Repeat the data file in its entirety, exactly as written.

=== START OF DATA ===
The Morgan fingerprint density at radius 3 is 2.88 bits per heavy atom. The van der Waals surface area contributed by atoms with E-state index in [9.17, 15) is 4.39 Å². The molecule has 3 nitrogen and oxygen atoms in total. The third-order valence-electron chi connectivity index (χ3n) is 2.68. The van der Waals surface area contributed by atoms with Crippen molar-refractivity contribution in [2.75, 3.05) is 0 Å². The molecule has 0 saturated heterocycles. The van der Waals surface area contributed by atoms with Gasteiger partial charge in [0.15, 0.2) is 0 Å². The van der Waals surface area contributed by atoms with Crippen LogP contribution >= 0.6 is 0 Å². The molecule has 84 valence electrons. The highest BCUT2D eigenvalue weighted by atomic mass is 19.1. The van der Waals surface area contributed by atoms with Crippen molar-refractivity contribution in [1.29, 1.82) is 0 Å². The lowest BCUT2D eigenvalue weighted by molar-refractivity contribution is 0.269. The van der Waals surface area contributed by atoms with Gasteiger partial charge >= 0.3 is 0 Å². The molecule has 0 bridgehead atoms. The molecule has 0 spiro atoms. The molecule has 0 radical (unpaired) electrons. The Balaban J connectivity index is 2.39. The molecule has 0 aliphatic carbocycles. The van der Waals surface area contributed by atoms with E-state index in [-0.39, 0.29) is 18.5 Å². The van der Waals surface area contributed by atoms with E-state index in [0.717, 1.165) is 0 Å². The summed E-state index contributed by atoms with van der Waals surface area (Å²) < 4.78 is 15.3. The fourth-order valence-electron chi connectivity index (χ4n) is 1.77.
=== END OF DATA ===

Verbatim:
The Morgan fingerprint density at radius 3 is 2.88 bits per heavy atom. The van der Waals surface area contributed by atoms with E-state index in [9.17, 15) is 4.39 Å². The molecule has 3 nitrogen and oxygen atoms in total. The third-order valence-electron chi connectivity index (χ3n) is 2.68. The van der Waals surface area contributed by atoms with Crippen molar-refractivity contribution in [2.75, 3.05) is 0 Å². The molecule has 0 saturated heterocycles. The van der Waals surface area contributed by atoms with Gasteiger partial charge in [0.15, 0.2) is 0 Å². The van der Waals surface area contributed by atoms with Crippen LogP contribution >= 0.6 is 0 Å². The molecule has 84 valence electrons. The highest BCUT2D eigenvalue weighted by atomic mass is 19.1. The van der Waals surface area contributed by atoms with Crippen molar-refractivity contribution in [1.29, 1.82) is 0 Å². The lowest BCUT2D eigenvalue weighted by molar-refractivity contribution is 0.269. The van der Waals surface area contributed by atoms with Gasteiger partial charge >= 0.3 is 0 Å². The molecule has 0 bridgehead atoms. The molecule has 0 spiro atoms. The molecule has 0 radical (unpaired) electrons. The Balaban J connectivity index is 2.39. The molecule has 0 aliphatic carbocycles. The van der Waals surface area contributed by atoms with E-state index in [-0.39, 0.29) is 18.5 Å². The van der Waals surface area contributed by atoms with E-state index in [0.717, 1.165) is 0 Å². The summed E-state index contributed by atoms with van der Waals surface area (Å²) < 4.78 is 15.3. The fourth-order valence-electron chi connectivity index (χ4n) is 1.77.